John O'Brien (New Zealand politician)

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For other people of the same name, see John O'Brien (disambiguation).

John O'Brien (c1924–1990) was a political candidate and party leader of Social Credit in New Zealand.

In the late 1960s, O'Brien was deputy to Vernon Cracknell, leader and sole MP of the Social Credit Party. Following the sudden death of Bill Brown, O'Brien unsuccessfully contested the Palmerston North electorate in the 1967 by-election.[1]

Cracknell lost his seat in the 1969 election, and the following year, O'Brien challenged him for the leadership. The contest was bitter, even resulting in brawling between supporters of the two camps. Eventually, O'Brien was successful.

Although a powerful speaker and an energetic organiser, O'Brien was accused by his opponents of being abrasive and overly confrontational. He quickly antagonised many party members, particularly those in the Christchurch branch. O'Brien's leadership of the party lasted only until 1972, when, with Tom Weal, the deputy leader, and others, he quit the party and was replaced by Bruce Beetham.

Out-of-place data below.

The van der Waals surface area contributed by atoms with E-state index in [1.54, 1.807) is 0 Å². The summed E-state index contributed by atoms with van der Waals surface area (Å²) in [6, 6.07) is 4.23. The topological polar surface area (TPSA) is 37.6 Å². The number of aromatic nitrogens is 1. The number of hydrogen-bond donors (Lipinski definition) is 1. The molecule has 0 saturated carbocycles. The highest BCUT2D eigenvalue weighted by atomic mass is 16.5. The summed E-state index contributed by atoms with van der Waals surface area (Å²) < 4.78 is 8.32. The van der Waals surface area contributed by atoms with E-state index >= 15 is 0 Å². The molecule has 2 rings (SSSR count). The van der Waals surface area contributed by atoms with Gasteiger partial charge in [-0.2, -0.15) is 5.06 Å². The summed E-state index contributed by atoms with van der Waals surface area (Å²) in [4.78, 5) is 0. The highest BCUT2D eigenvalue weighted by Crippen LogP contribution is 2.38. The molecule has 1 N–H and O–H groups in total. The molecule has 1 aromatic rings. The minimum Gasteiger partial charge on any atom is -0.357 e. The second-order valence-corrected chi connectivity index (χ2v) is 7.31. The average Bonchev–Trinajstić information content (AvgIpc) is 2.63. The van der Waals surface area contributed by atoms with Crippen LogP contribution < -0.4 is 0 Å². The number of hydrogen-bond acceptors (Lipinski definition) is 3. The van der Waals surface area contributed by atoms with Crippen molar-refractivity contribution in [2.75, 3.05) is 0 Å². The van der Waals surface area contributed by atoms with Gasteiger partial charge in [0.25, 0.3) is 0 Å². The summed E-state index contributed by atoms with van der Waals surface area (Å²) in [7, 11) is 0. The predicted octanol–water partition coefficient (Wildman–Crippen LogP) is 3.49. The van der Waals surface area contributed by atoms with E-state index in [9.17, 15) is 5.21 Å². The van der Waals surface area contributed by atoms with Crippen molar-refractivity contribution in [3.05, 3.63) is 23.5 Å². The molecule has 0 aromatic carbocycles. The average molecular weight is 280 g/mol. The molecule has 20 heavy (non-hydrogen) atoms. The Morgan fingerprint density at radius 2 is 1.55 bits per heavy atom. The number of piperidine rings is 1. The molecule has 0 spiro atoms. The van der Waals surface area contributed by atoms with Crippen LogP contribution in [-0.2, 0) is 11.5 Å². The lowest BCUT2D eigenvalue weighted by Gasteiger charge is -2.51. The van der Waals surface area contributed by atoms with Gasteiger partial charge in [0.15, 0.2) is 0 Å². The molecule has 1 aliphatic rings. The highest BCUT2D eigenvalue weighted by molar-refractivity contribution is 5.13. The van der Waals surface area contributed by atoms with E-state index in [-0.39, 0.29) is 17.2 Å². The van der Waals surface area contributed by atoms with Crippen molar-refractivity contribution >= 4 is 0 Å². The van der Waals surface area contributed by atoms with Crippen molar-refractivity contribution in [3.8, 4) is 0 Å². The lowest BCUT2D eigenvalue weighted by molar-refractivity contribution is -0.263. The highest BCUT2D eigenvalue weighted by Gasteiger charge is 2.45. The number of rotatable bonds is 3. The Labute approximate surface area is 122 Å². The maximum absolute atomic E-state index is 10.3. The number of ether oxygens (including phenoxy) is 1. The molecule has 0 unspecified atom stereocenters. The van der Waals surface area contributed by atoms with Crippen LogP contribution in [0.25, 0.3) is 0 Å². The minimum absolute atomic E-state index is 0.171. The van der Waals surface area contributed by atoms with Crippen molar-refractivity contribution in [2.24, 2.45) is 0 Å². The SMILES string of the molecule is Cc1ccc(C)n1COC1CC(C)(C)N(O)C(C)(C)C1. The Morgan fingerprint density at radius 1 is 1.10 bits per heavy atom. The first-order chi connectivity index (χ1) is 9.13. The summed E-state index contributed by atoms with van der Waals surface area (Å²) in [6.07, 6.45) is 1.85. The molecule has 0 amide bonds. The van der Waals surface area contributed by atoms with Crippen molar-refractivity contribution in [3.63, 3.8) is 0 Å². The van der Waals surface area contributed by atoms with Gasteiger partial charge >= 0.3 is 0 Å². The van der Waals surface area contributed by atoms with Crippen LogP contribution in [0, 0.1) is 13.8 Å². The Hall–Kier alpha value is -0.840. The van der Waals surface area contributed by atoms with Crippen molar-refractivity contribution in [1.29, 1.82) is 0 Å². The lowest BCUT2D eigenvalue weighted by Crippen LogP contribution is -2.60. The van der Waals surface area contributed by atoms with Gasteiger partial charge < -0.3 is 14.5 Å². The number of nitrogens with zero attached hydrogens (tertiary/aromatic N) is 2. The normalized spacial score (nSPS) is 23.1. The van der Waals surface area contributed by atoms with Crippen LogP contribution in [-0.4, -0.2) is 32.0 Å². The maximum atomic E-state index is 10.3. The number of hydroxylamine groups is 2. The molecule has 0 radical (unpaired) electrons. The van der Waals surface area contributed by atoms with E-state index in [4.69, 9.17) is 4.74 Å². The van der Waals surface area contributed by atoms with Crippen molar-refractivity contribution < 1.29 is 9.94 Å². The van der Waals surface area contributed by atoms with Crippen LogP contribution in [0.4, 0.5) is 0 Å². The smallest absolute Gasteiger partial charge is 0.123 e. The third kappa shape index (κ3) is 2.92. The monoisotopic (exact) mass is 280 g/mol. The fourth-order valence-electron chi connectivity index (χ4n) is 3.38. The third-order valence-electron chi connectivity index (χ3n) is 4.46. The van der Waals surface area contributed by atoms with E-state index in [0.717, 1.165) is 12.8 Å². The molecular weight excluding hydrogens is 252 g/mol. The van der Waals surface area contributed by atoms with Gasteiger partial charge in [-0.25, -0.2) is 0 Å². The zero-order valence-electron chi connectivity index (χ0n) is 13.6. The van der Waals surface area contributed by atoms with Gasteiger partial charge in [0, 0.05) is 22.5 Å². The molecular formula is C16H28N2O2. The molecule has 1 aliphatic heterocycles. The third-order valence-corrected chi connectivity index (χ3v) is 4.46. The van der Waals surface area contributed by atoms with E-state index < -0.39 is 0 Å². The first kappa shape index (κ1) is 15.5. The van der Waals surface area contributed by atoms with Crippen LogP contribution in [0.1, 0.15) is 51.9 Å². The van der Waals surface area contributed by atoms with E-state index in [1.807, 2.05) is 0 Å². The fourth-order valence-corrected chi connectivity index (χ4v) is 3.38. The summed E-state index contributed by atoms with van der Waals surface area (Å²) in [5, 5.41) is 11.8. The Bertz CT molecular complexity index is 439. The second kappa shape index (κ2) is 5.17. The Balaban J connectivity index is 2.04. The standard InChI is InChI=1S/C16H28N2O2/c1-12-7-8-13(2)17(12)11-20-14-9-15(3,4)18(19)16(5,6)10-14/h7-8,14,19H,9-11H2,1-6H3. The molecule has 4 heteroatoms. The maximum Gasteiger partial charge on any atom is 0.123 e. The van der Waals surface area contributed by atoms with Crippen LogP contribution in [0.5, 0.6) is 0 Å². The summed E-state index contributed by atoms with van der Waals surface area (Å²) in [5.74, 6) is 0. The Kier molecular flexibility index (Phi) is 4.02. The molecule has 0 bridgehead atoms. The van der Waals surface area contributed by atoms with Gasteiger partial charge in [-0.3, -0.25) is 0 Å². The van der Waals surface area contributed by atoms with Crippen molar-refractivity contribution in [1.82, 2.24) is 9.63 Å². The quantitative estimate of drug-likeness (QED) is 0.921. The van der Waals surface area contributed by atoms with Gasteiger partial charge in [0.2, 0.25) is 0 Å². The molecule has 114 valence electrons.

O'Brien then formed his own group, the New Democratic Party. The New Democrats were one of the larger parties to contest the 1972 election, standing candidates in all but one electorate. In the end, they placed fifth overall, winning 0.66% of the vote. They did not win any seats.

He was from the Palmerston North area. After politics, he ran a shop in Nelson then retired and later died there, aged 65.


  1. ^ Hancock, Mervyn (December 2005). "Joseph Albert Walding : Member of Parliament for Palmerston North 1967–1975 1978–1981" (PDF). Palmerston North Library. Retrieved 25 December 2011. 
  • Obituary in Dominion (Wellington) of 15 October 1990 page 3.